I would like to ask you about a particular story that’s fairly well known here. This is written by a Professor at Georgetown, Alvaro M. Bedoya, and he wrote about a famous case. The FBI was investigating someone, a prominent religious leader, sort of cleric, inside the United States, and the FBI said this guy was in contact with foreign radicals, he’s possibly a threat. The Attorney General himself was briefed on the case, personally approved wiretaps said, “This is fine, this is what we should be doing,” even though this was a US citizen, even though he was born here. He was placed on a watch list to be detained in the event of a national emergency, to make sure he couldn’t cause trouble.
Of everybody the FBI was tracking at the time, the head of the FBI’s Domestic Intelligence Unit said he thought this guy was the most dangerous from the standpoint of national security. Do you recognize this case? That assessment, that he was the greatest national security threat that we were facing, this was the person we needed to be protected from, was made two days after he gave the, “I have a dream,” speech.
The programs that I revealed that everybody was saying was, “Oh my God this is necessary, the defense of the country, everything’s going to end if the secret gets out,” the president himself, Barack Obama, appointed two independent investigative commissions in the wake of the revelations of 2013, who looked into these mass surveillance programs, they had complete access to classified information, they interviewed the CIA Director, NSA Director, FBA Director, all these guys, and they could not find a single instance in more than 10 years of operation, where this kind of mass surveillance had not only saved a life, it had never done that. They said, it had never even made a, quote, “concrete difference” in the outcome of any counter terrorism investigation.
Why are politicians justifying programs on the basis of saving lives of countering terrorism, that for more than a decade, have never shown any value for countering terrorism? They’re not stupid, right? Governments are many things, but they’re not often incompetent across all levels, particularly at the working level. When you go high up it’s decision makers, you might get some questionable decisions. But the real answer is these programs were never about terrorism. They do have value, mass surveillance has value, just not for saving lives. It is valuable for traditional espionage, diplomatic manipulation, economic espionage and social influence. Controlling the narrative, shaping the way the world thinks about issues and understanding what everybody’s thinking, who is connected to who.
These programs are about power, privacy verus security, and they say that’s what this is about. This is not what that’s about. They are not competing values, when privacy increases of a person, their security increases. If no one knows what you’re up to, no one can take action against you, no one can basically make you vulnerable. When you’re being watched and recorded everywhere you go, not only are you becoming less private, you are becoming less secure.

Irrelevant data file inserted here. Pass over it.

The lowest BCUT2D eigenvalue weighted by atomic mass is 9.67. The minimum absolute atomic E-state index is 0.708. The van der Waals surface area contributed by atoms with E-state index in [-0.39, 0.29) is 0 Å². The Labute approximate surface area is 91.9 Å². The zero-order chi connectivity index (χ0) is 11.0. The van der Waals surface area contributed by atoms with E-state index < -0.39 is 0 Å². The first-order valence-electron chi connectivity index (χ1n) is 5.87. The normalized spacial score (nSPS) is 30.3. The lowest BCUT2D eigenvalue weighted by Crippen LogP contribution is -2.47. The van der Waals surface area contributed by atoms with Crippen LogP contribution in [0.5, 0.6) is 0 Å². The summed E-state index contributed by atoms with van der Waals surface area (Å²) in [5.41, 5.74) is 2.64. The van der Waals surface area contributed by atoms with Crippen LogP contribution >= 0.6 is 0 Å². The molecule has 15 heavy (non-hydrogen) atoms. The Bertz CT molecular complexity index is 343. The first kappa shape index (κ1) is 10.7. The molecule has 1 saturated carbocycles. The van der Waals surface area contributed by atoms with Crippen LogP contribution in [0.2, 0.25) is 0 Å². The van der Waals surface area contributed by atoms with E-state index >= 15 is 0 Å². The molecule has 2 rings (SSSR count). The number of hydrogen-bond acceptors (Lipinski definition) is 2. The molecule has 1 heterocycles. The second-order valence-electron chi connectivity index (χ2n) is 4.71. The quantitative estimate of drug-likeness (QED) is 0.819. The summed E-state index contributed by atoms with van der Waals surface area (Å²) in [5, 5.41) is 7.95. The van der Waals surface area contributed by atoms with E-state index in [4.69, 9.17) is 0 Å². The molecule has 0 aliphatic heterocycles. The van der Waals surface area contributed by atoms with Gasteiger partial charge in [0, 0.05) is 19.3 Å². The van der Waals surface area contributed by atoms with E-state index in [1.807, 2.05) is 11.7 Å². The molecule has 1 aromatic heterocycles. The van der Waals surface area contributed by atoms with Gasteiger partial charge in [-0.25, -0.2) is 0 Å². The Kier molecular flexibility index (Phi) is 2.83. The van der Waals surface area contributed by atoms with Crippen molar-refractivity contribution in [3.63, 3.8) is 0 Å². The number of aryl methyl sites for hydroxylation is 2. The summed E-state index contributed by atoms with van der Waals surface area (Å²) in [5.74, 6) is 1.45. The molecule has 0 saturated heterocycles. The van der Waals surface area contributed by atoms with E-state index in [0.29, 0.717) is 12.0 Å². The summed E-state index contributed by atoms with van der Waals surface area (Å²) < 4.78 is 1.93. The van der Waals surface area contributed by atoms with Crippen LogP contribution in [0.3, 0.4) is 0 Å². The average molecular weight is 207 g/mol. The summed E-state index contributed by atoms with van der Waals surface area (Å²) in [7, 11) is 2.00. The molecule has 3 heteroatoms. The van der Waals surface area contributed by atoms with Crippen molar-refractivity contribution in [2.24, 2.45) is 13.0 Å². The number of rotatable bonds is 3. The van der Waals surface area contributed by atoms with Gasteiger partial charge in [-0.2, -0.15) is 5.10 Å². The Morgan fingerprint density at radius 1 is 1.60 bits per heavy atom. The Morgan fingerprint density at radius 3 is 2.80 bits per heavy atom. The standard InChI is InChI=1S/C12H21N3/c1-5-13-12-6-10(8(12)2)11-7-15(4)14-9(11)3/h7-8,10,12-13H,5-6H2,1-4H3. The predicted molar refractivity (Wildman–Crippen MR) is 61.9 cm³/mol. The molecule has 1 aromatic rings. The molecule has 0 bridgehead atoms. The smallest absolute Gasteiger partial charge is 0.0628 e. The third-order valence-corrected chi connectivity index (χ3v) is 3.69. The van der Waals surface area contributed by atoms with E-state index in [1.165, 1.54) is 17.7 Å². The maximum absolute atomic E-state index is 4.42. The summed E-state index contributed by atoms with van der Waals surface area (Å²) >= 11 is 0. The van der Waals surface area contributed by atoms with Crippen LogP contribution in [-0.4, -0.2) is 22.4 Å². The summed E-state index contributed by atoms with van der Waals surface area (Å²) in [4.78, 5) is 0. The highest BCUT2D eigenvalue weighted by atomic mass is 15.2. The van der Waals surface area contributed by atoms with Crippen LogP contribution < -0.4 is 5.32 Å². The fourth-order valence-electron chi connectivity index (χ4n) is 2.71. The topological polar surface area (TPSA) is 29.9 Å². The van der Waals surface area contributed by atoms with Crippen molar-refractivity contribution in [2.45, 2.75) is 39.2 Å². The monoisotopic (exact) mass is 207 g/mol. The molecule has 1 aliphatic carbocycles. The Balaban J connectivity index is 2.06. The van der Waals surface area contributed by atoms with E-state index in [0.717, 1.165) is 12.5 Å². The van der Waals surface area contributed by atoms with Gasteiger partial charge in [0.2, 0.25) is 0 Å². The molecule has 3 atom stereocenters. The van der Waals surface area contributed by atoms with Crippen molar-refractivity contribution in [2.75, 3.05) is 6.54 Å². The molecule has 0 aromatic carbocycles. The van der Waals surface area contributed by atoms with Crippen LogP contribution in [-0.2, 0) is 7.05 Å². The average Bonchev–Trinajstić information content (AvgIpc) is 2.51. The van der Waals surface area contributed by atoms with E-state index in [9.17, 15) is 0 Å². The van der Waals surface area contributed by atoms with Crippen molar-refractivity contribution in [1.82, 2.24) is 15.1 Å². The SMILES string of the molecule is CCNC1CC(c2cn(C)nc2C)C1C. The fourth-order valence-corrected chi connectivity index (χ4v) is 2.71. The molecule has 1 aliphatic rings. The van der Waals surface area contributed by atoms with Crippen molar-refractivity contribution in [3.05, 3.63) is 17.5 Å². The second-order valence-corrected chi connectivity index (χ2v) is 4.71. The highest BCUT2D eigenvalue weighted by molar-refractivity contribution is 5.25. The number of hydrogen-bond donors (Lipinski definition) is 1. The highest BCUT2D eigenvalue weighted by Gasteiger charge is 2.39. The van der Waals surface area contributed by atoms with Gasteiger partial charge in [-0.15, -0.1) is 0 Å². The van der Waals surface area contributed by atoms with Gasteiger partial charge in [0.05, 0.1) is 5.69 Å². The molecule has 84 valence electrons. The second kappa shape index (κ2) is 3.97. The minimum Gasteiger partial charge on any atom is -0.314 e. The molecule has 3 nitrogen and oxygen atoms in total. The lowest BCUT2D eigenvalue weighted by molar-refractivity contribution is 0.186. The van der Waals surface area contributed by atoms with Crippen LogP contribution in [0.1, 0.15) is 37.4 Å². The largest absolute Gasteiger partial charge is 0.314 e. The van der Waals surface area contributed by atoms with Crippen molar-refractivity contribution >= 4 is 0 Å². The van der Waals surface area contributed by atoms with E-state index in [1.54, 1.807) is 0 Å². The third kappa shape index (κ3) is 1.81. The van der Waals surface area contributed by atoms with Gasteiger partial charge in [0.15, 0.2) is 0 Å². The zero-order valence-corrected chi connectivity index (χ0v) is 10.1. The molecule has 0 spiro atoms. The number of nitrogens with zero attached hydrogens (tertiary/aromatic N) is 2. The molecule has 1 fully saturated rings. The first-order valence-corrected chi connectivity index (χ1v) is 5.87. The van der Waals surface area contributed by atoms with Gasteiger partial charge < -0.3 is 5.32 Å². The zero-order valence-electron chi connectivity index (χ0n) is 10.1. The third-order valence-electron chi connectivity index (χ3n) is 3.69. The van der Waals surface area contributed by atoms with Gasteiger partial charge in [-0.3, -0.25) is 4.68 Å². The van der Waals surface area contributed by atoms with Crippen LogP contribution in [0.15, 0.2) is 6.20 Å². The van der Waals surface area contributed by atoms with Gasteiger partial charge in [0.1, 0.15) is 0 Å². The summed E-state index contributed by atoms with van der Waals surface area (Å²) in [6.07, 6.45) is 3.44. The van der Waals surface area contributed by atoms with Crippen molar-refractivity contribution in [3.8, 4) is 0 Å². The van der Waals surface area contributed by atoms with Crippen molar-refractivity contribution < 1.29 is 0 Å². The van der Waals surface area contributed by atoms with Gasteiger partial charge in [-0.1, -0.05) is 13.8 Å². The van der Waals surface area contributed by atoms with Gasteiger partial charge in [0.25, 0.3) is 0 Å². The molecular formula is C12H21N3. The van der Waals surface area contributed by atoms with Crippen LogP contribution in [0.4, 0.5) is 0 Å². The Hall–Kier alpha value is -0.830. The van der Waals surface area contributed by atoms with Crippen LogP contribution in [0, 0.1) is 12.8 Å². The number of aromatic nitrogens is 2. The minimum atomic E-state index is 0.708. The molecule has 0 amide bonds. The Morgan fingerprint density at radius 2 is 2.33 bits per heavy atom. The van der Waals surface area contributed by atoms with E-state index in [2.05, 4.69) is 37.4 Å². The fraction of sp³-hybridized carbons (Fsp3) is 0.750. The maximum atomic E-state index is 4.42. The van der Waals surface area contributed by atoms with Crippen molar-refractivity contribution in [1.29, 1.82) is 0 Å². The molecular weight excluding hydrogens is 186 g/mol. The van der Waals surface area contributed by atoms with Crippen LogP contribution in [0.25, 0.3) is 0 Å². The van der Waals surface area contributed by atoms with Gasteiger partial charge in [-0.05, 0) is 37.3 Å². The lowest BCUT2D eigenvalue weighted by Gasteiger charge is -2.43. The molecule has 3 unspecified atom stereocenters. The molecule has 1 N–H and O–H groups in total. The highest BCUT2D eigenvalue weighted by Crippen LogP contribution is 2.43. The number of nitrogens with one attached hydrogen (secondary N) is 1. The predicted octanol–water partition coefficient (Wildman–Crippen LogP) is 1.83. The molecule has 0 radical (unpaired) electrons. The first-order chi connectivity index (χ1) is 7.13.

What this is really about is, this is about liberty versus surveillance. Not verus security or anything else like that. Surveillance preys on vulnerability, surveillance preys on the lack of privacy. The idea is, what is liberty? You know, if you ask a bunch of different people in the room they might have different ideas, but in a large way, liberty and what has made the American tradition so powerful and our project so successful, is the ability to act without permission. Liberty is freedom from permission. When the government is seeking to expand its own liberties, at the expense of the public’s, that should be something that alarms all of us.
Senator Wyden: Does the NSA collect any type of data at all on millions or hundreds of millions of Americans?
General Clapper: No Sir.
Senator Wyden: It does not?
General Clapper: Not wittingly. There are cases where they could inadvertently perhaps collect, but not wittingly.
Senator Wyden: All right.
Edward Snowden: It raises this central question right of, okay, if we can’t trust the statements of Congress that are made under oath, if we can’t trust the courts to get to the truth of the matter, of the most extreme applications of national governmental force, who’s really in charge of government? Are we, as we were intended to be, partnered to government as citizens? Or are we instead, becoming once again something closer to subject to it?